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Raymond Lowey

Raymond Loewy (1893-1986) designed many of the corporate logos and objects that became defining images of the period between the 1930s and the early 1960s, like the Lucky Strike cigarette package, the rounded Coke bottle and the classic "United UPA 100" jukebox from 1957. Born in France, he translated a distinctly European sense of style into dozens of American industrial objects and gave household appliances an almost unprecedented visual command within a space. A savvy businessman known for the "hard sell" approach, Loewy also realized that image is one of the most important facets in moving product and he paid great attention to both his personal appearance and that of his company. At the height of his career he had offices in America, London and France, and it was said that on the average, three out of four Americans would encounter his designs each day.

Loewy trained briefly as an engineer in France, before being called to fight in World War I. He moved to America in 1919 to pursue a career in graphic design, and, for most of his life he maintained houses in both countries. His first jobs were window dressing for Macy's and Saks Fifth Avenue and illustrating fashion magazines. He established his own firm in 1930. Loewy's enduring tactic for design was to make products so visually seductive that consumers would feel the need to buy them. He was undeterred by the added challenge of trying to work during the Depression, managing to continually design objects that sold miraculously well. It was almost as though he were prematurely introducing the optimism and freewheeling consumption of the 1950s. Stylistically, he gave his objects an innate kinetic energy, designed in shapes that suggest motion like teardrops and bullets. He would add features like horizontal racing stripes to accentuate the theme of speed and movement. For his objects and furniture he used a great deal of chrome and bakelite in clean, mechanical forms. He simple maxim was that, "Good design keeps the user happy, the manufacturer in the black, and the esthete unoffended."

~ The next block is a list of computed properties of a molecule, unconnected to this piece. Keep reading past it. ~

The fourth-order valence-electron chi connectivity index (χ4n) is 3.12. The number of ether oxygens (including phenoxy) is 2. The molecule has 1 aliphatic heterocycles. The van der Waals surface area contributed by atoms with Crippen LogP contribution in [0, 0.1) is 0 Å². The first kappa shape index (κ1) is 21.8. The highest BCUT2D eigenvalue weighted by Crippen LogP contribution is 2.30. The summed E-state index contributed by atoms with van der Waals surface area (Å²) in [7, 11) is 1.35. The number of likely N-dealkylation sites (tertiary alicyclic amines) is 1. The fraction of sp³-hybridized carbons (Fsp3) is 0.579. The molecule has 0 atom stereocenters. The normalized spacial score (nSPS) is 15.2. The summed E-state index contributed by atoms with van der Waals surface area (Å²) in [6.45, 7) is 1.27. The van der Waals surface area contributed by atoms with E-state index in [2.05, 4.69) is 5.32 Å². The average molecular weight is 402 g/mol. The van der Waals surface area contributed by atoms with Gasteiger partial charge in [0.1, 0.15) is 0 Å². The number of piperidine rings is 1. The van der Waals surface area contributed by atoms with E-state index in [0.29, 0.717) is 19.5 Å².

Major American corporations like Sears Roebuck, Coca-Cola, the Pennsylvania Railroad Company and Studebaker hired Loewy to redesign their existing products and to design their forthcoming ones. For Sears he created the softly curved steel frame for the 1935 "Super Six Coldspot" refrigerator, and went on to design the next two versions, changing the exterior enough so that people would want to update their model yearly. He designed the "S-I" train for Pennsylvania, featured at the 1937 New York World's Fair, as well as their sleek "K45" locomotive. Loewy was responsible for Studebaker's 1947 "Champion," and the 1950 "Commander" with round edges and a subtle fin motif. He also designed buses for Greyhound and, contributed a prototype for a streamlined rocket ship to the New York World's Fair. In the late 1960s he was commissioned by NASA to create the interior for their Skylab space capsule.

A bold self-publicist, Loewy published his autobiography "Never Leave Well Enough Alone" in 1951. He recounted that his start in industrial design came when, at sixteen, he designed and sold a successful model airplane. Over the course of his career he combined presentation, functionality and spectacle to create an enduring image of the mid-century industrial designer.

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